Like Prost, Button has always seemed less aggressive in the car, but they both have great track records of overtaking in Formula One. Neither is flamboyant, but both are far more able in this regard then they are given credit for. Just like Prost, Button won this year’s championship by being consistently quick and being able to make passing manoeuvres when he needed to. His pass on Hamilton in Bahrain was impressive and decisive as was his many passes in Brazil.

In terms of their characters, Button and Hamilton are so not the same as Prost and Senna. The rivalry that began in 1988 at McLaren became to be one of the most intense and acrimonious rivalries ever to take place in Formula 1. The rivalry between Hamilton and Button will get intense, if both are able to perform at a similar level, but it won’t be anything as hostile and bitter as it got with Senna and Prost. Ayrton Senna was simply unique in his personality and approach and was one of the most driven sports people that ever was born and had a self-belief and conviction in his actions that was unparalleled. It was Senna’s intensity and desire to beat Prost, at any cost, that drove their rivalry into dangerous territories.

Lewis Hamilton is a very focused, determined and driven racer, but not at the same level as Senna was. His desire to beat Button will, of course, be very very strong, but it won’t be extreme, which is good, and he will be professional, cordial and he won’t try to deliberately take out Button at 180mph. Hamilton is not high maintenance like Senna was. Button is also not really that much like Prost, but both are reasonably quiet individuals. Prost was much more outspoken in the media and certainly had a reputation of being more political within a team. However, this reputation only really emerged or grew after Prost’s experiences of McLaren with Senna.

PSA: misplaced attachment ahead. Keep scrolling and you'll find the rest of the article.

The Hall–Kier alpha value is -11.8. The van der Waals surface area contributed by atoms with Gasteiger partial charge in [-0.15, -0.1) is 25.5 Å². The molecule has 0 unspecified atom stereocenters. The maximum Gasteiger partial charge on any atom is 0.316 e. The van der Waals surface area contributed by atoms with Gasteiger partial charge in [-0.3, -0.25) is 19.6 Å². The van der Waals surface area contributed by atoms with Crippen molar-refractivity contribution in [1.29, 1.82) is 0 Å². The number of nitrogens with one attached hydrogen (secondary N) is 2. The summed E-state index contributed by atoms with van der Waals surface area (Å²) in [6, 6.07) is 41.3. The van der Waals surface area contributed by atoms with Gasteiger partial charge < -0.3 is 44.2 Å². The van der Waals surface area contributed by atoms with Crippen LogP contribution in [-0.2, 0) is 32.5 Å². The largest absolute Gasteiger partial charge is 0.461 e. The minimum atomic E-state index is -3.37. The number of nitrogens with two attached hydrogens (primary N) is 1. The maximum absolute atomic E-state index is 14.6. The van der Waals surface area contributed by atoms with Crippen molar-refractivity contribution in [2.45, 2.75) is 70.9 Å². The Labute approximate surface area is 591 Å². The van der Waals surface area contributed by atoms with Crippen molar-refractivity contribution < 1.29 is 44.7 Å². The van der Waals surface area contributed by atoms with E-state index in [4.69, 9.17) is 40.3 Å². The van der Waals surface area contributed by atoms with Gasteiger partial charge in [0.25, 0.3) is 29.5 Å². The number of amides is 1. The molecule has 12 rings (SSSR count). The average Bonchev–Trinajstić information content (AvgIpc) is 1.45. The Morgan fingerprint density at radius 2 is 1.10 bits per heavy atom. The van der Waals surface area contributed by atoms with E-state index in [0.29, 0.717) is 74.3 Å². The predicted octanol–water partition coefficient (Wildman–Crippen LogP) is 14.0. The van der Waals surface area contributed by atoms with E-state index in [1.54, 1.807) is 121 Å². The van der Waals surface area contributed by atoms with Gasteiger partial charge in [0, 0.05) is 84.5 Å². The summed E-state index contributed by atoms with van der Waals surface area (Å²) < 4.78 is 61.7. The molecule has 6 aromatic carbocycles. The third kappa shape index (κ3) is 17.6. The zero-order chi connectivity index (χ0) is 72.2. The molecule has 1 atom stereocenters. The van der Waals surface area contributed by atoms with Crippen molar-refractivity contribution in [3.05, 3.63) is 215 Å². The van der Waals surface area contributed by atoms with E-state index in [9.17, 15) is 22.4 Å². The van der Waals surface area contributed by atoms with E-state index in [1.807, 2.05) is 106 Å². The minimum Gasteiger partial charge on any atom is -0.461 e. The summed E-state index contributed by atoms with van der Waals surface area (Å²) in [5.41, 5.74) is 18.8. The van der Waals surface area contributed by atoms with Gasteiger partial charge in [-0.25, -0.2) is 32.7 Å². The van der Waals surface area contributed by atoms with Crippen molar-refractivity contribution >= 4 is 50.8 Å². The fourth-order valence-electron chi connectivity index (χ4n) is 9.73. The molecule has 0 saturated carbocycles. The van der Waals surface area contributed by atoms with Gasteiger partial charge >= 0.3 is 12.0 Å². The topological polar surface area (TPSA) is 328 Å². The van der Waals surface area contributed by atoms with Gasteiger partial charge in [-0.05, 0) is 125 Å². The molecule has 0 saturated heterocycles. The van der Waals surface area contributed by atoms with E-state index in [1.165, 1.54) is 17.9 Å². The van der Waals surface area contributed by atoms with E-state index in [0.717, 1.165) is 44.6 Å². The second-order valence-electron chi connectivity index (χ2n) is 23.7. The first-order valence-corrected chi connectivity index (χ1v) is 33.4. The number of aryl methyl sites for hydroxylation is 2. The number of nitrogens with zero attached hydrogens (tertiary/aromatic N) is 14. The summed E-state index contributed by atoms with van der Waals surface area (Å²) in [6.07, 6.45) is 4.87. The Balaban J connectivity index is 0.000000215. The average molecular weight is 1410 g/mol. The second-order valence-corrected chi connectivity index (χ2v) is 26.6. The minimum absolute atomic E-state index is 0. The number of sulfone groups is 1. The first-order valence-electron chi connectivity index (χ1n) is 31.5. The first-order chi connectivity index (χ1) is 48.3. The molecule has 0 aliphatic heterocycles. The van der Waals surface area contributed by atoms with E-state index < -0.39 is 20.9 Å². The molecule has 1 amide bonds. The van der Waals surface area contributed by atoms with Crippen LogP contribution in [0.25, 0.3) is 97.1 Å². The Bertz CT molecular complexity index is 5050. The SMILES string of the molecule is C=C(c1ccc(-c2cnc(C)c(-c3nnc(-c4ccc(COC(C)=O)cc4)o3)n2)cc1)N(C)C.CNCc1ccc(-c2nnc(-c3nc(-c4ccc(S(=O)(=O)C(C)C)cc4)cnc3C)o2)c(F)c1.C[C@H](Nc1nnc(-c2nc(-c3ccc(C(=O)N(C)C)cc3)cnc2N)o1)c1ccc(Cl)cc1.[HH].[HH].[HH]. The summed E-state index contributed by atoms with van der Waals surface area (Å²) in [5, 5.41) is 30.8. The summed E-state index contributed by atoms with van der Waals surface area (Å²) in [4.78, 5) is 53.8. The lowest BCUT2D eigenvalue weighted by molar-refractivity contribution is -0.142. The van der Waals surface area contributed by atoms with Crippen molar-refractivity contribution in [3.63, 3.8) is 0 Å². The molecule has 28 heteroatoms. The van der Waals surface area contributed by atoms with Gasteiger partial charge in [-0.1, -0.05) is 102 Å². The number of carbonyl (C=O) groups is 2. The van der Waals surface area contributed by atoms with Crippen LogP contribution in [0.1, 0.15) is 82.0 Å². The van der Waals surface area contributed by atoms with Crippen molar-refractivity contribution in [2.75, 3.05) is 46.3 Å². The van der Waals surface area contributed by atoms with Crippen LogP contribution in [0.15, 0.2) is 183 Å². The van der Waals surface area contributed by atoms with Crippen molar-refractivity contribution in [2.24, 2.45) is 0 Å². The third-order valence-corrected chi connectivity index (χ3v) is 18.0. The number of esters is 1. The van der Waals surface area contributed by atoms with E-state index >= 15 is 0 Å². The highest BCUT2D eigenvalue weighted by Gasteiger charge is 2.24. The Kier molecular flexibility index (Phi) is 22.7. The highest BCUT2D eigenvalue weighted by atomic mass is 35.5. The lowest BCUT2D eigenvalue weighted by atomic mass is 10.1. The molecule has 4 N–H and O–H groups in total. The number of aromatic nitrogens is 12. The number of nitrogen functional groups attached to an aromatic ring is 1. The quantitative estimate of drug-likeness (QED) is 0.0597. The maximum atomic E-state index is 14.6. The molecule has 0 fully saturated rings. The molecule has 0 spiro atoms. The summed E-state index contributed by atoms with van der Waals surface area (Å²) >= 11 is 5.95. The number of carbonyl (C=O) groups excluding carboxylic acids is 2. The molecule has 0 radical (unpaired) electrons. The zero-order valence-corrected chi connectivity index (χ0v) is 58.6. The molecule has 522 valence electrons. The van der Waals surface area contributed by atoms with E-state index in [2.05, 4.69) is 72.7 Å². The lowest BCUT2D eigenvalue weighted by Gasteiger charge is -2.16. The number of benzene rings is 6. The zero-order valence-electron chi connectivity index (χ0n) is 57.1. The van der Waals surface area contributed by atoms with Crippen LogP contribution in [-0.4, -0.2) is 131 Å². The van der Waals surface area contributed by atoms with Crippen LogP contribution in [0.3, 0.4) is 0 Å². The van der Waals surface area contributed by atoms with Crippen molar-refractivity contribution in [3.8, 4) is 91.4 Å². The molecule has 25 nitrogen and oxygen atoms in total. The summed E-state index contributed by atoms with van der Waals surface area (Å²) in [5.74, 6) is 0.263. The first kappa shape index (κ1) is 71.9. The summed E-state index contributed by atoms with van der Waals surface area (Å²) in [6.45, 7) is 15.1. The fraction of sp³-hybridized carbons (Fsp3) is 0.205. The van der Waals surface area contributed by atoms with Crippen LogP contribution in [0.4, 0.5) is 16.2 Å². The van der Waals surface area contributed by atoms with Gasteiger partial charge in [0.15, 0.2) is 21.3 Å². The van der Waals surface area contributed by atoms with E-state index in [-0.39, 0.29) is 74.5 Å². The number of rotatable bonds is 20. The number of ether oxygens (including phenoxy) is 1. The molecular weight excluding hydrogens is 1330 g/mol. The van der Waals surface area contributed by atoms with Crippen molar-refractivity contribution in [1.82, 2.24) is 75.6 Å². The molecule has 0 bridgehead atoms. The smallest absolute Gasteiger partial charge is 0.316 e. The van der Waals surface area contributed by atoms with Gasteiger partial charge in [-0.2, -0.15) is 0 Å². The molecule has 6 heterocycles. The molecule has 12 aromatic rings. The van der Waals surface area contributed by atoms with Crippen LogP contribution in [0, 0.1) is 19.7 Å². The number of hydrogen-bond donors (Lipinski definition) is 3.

Ayrton Senna arrived at essentially Prost’s McLaren team and was able to turn the team, and particularly Honda (their engine supplier), on to his side. Honda and McLaren engineers admired and respected his way of driving and his commitment and dedication to the sport. In a reverse of the comparisons, Button is the one joining Lewis’s team and it is he who has to garner support as the new boy. McLaren are going out of their way to show neutrality and will support the driver who is the quickest. Button is already liked by Mercedes and so I don’t think he will struggle to get up to speed at ‘Hamilton’s McLaren’. Whether he will be quicker than Hamilton? Well, that is what we are all waiting to see.

I think it will be a fascinating rivalry to watch as I think Button will clearly accept that there are days that Hamilton will be quicker than him and I do not think that Hamilton will go into a flap and lose it if Button beats him. I really hope it is a close battle and is just one component of what I think is going to be an amazing 2010 F1 World Championship.


Jake McMillan